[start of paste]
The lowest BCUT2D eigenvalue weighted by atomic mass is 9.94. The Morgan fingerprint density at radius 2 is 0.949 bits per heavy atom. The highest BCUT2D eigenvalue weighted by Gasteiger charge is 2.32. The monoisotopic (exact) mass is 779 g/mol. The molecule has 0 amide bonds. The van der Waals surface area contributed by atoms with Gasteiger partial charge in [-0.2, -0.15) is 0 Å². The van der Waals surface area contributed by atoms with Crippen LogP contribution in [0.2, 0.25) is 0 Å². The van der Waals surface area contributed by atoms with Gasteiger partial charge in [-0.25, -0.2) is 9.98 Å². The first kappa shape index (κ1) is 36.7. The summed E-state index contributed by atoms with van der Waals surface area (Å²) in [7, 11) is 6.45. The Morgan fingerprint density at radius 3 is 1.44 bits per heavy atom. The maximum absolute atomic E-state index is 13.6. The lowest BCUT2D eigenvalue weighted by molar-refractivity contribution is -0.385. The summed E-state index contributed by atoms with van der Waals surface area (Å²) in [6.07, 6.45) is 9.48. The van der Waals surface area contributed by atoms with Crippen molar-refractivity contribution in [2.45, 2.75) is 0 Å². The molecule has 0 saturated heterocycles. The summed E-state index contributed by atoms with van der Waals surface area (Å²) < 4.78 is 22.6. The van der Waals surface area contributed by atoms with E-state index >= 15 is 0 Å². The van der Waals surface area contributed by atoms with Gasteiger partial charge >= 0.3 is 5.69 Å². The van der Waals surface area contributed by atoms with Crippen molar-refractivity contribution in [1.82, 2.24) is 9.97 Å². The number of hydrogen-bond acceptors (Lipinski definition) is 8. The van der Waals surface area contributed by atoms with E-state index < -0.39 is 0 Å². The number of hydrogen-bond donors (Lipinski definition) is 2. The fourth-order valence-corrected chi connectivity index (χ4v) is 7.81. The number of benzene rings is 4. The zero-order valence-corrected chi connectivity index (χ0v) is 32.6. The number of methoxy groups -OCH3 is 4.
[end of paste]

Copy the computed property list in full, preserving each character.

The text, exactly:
The lowest BCUT2D eigenvalue weighted by atomic mass is 9.94. The Morgan fingerprint density at radius 2 is 0.949 bits per heavy atom. The highest BCUT2D eigenvalue weighted by Gasteiger charge is 2.32. The monoisotopic (exact) mass is 779 g/mol. The molecule has 0 amide bonds. The van der Waals surface area contributed by atoms with Gasteiger partial charge in [-0.2, -0.15) is 0 Å². The van der Waals surface area contributed by atoms with Crippen LogP contribution in [0.2, 0.25) is 0 Å². The van der Waals surface area contributed by atoms with Gasteiger partial charge in [-0.25, -0.2) is 9.98 Å². The first kappa shape index (κ1) is 36.7. The summed E-state index contributed by atoms with van der Waals surface area (Å²) in [7, 11) is 6.45. The Morgan fingerprint density at radius 3 is 1.44 bits per heavy atom. The maximum absolute atomic E-state index is 13.6. The lowest BCUT2D eigenvalue weighted by molar-refractivity contribution is -0.385. The summed E-state index contributed by atoms with van der Waals surface area (Å²) in [6.07, 6.45) is 9.48. The van der Waals surface area contributed by atoms with Crippen molar-refractivity contribution in [2.45, 2.75) is 0 Å². The molecule has 0 saturated heterocycles. The summed E-state index contributed by atoms with van der Waals surface area (Å²) < 4.78 is 22.6. The van der Waals surface area contributed by atoms with E-state index >= 15 is 0 Å². The van der Waals surface area contributed by atoms with Gasteiger partial charge >= 0.3 is 5.69 Å². The van der Waals surface area contributed by atoms with Crippen molar-refractivity contribution in [1.82, 2.24) is 9.97 Å². The number of hydrogen-bond acceptors (Lipinski definition) is 8. The van der Waals surface area contributed by atoms with E-state index < -0.39 is 0 Å². The number of hydrogen-bond donors (Lipinski definition) is 2. The fourth-order valence-corrected chi connectivity index (χ4v) is 7.81. The number of benzene rings is 4. The zero-order valence-corrected chi connectivity index (χ0v) is 32.6. The number of methoxy groups -OCH3 is 4.